I think it’s also worth considering evaluation and treatment for progesterone resistance. Basically what happens is that your cells become more resistant to the effects of progesterone. But it can be treated by flooding those receptors with more progesterone. The whole goal here is to balance those hormones to optimize the amount of hair that you have.
Optimizing base nutrients in your body
These nutrients play an important role in the hair cycle. The most important of these is ferritin which is a marker of iron stores in your body. We know that women who have female pattern hair loss have ferritin levels which are on average lower than women who would be considered normal healthy controls. Women with PCOS have a higher risk of developing female pattern hair loss.
Ferritin is interesting in that it is a surrogate marker for iron stores in the body. Hence it’s very effective for diagnosing this condition. Treat low ferritin and even if it’s low normal, with the goal of getting it to at least in the 60-70microgram per liter range. You can do this by supplementing with iron and folic acid. One thing to keep in mind is that ferritin is also an acute-phase reactant, which means that ferritin levels can be falsely high in inflammatory conditions.
Some nutrients and trace minerals like selenium, biotin, choline, and silicon play an important role in the hair growth cycle. These are found in most hair, skin, and nail vitamins. It doesn’t hurt to take these for a couple of months just to replete those stores because it can be difficult to test for some of these.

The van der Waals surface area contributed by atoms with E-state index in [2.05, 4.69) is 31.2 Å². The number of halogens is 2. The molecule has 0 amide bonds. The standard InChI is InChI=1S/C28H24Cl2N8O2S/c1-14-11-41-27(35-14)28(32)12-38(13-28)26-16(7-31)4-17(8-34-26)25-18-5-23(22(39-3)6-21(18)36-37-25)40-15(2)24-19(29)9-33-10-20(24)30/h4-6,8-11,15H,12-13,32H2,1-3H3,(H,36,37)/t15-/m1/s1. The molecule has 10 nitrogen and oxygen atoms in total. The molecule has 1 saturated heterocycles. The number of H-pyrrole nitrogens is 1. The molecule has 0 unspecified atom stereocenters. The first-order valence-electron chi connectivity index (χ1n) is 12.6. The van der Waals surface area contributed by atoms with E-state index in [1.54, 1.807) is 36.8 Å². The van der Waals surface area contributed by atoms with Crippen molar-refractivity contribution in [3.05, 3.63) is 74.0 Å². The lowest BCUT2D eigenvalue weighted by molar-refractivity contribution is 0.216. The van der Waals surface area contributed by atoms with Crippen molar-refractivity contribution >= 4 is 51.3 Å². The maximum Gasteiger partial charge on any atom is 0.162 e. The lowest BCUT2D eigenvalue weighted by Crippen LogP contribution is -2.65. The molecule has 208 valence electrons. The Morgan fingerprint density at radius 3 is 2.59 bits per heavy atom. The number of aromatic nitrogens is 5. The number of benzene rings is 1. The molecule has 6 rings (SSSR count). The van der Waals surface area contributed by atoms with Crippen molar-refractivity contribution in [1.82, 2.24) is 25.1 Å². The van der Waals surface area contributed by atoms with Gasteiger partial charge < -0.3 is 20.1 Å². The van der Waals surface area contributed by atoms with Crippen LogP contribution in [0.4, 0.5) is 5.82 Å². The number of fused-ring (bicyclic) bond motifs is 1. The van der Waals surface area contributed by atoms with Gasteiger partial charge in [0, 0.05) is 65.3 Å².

Use of certain medications
Medications definitely have their place in being used to treat hair loss but I don’t think you should rely heavily on them before trying all the other options discussed above and addressing the root cause which is hormone imbalance. Generally, when you use a medication whatever benefit you obtain, that benefit is going to be lost once you stop using the medication. It’s not a permanent solution. However, if you have tried all of the above without any success, then medication can be helpful.
Minoxidil which is FDA approved for the treatment of hair loss in both men and women can be applied to the scalp. It is available in both liquid and foam formulations. It’s available over the counter at places like Costco and even online on Amazon. Hair regrowth occurs within 6-8 months of usage. It is effective in 65-80% of people with androgenic alopecia.
Spironolactone is anti-diuretic that has anti-androgen properties. It is prescribed at low doses to women with PCOS who have hirsutism and FPHL. It shows improvement in many women with these symptoms. Women should not take spironolactone if they are thinking of getting pregnant as it can cause fetal malformations.
If you do all these therapies there’s a high chance that you’ll see some improvement. But there are some women, somewhere between 5 and 10% of women that will have a very difficult time trying to get all their hair back to the way that it was previously.
So just realize that there are some of you out there, that might have these underlying genetic issues which we don’t really quite understand how to treat at this point. But taking this approach of balancing the hormones, replenishing the nutrients, and then potentially using some medications is probably one of the most effective strategies that you can utilize to get back the hair that you had previously.
Thick or thinning hair, you are still beautiful. Remember YOU ARE NOT YOUR HAIR!
What type of hair loss do you have? What has helped you? Comment below.